The story: Two thugs for hire agree to perform a simple transport job of driving a caged man to his destination and dropping him off. Sounds like easy money but the only problem is the man’s a werewolf.
Opening lines: ‘Okay, it says here that you stole …’ George Orton glanced down at his notebook, then flipped through a few pages. ‘Where did I write that down? Bear with me for a second … yeah, here it is. Sixty-three thousand dollars.’ He whistled. ‘Wow that’s a lot of skimming off the top.’
The review: ‘Wolf Hunt’ is a horror/buddy novel about two likable lugs named George and Lou who botch a transport job, allowing a caged man named Ivan to escape.
George and Lou are told Ivan is a lycanthrope but remain skeptical until Ivan surprises George by actually transforming into a werewolf. Ivan gets away and embarks on a killing spree.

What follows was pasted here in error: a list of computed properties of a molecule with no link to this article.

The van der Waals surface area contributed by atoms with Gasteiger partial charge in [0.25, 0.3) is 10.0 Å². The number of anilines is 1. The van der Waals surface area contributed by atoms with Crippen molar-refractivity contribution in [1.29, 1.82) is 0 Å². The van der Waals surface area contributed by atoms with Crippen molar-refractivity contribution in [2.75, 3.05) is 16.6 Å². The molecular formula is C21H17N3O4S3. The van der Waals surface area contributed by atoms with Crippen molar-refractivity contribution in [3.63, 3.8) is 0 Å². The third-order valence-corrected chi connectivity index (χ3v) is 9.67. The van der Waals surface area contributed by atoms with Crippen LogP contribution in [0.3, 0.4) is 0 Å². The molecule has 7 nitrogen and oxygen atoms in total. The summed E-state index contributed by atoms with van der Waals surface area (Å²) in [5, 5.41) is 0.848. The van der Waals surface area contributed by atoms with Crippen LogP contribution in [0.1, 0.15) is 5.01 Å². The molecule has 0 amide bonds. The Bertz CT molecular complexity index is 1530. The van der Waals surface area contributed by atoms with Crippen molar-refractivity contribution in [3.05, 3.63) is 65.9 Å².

George feels guilty, accepts the blame and convinces his buddy Lou to help him hunt down the murderous werewolf.
An innocent bystander named Michele also goes along for the ride.
Ivan’s capture is not guaranteed because he can transform at will into a powerful beast with sharp fangs and dagger-like claws. And bullets don't kill him.
The strength of ‘Wolf Hunt’ is the dialogue. The rapid-fire banter from George, Lou and Ivan create conflict while naturally strengthening the bond among the characters.
When a stressed-out George angrily tells his boss Ricky that he pissed in his coffee cup twice a week, he immediately recants.
‘Okay, that’s not true. I never did that. Take care of yourself, Ricky.’ George hung up the phone. ‘He’s a rotten little prick,’ he said to Lou, ‘but he deserves to enjoy his cup of coffee in the morning.’
The exchange, like many in the book, is brief but telling. George may be a thug but he isn't a jerk, and that distinction is important to him.
‘Wolf Hunt’ is one wild and hairy ride for readers who enjoy a little zaniness on their horror trips.